What do we mean when we talk about design?
Seems like a good question as we start a new year.
Journalist friends answer in different ways, yet their responses always appear — in my mind’s eye, at least — too tied to their lives at whatever media organization they work for, the print or online pages they make, the segments they produce for television, or the tablet and mobile applications they see (probably correctly) as their futures.
Is it wrong to want a more expansive definition?
Could it be less about our lives as journalists and more about the information we’re designing — and how that works out in the wild, among the people who use the things we make?
Jonathon Berlin, the Society’s 2012 president and, it should be noted, a longtime friend and former colleague, has asked me to examine — intermittently throughout the year — how the design of news is evolving.
New tools for creating things.
New (and diminishing) audiences.
New business models (or the lack thereof).
All of that.
Sounds good to me. I cannot imagine a more exciting time to be doing information design.
End-to-end design control seems to be a vestige of the print past, relegated to things that have been “open-sourced” and “decoupled” and, well, you get the picture. Exciting.
Yet I’m also fascinated by designed experiences and, I must admit, a fan of the truly distinctive delivered to me without the awareness that I even needed this lovely thing until it arrived. Delight can be powerful.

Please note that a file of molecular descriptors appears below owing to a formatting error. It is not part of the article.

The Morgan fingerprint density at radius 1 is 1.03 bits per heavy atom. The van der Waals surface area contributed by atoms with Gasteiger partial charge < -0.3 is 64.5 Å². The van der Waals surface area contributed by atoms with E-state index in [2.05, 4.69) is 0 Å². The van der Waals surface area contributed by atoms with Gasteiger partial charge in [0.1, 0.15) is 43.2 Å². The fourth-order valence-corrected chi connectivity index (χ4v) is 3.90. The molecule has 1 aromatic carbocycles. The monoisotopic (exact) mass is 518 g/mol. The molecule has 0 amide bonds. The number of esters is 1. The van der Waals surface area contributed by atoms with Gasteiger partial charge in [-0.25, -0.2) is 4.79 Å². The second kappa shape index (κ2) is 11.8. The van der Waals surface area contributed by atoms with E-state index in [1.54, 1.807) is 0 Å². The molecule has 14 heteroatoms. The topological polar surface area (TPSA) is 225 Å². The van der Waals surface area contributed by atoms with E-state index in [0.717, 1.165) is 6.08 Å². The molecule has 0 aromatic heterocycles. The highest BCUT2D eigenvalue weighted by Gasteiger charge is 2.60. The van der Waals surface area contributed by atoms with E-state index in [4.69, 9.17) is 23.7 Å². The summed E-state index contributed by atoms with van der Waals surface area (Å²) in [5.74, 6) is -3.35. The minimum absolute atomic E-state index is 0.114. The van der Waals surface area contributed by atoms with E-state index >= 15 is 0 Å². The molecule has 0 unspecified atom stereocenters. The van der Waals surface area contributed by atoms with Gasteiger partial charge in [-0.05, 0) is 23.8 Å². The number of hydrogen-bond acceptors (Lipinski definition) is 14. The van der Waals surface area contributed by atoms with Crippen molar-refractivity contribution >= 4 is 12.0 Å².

So, sure, let’s see what’s shaking.
(Quick answer: A lot — and fundamentally.)
Perhaps more importantly, we might just see outside the journalism industry and find design that works in ways that can be adapted for what we do, maybe even improved on. Maybe we could even disrupt a business or two.
To get started in the thinking process, here are three tips for 2012:
Find inspiration beyond journalistic design
Every day you’re seeing the culture because you are reporting on it or thinking about it for the pages you design or the apps you conceive or the code you deploy. You are on the front lines. Don’t retreat to the safe sphere of the known. Branch out. See beyond.
Design communicates and that feeds into how we behave, how we find things (or don’t). What will someone do with something you make? Design for experience.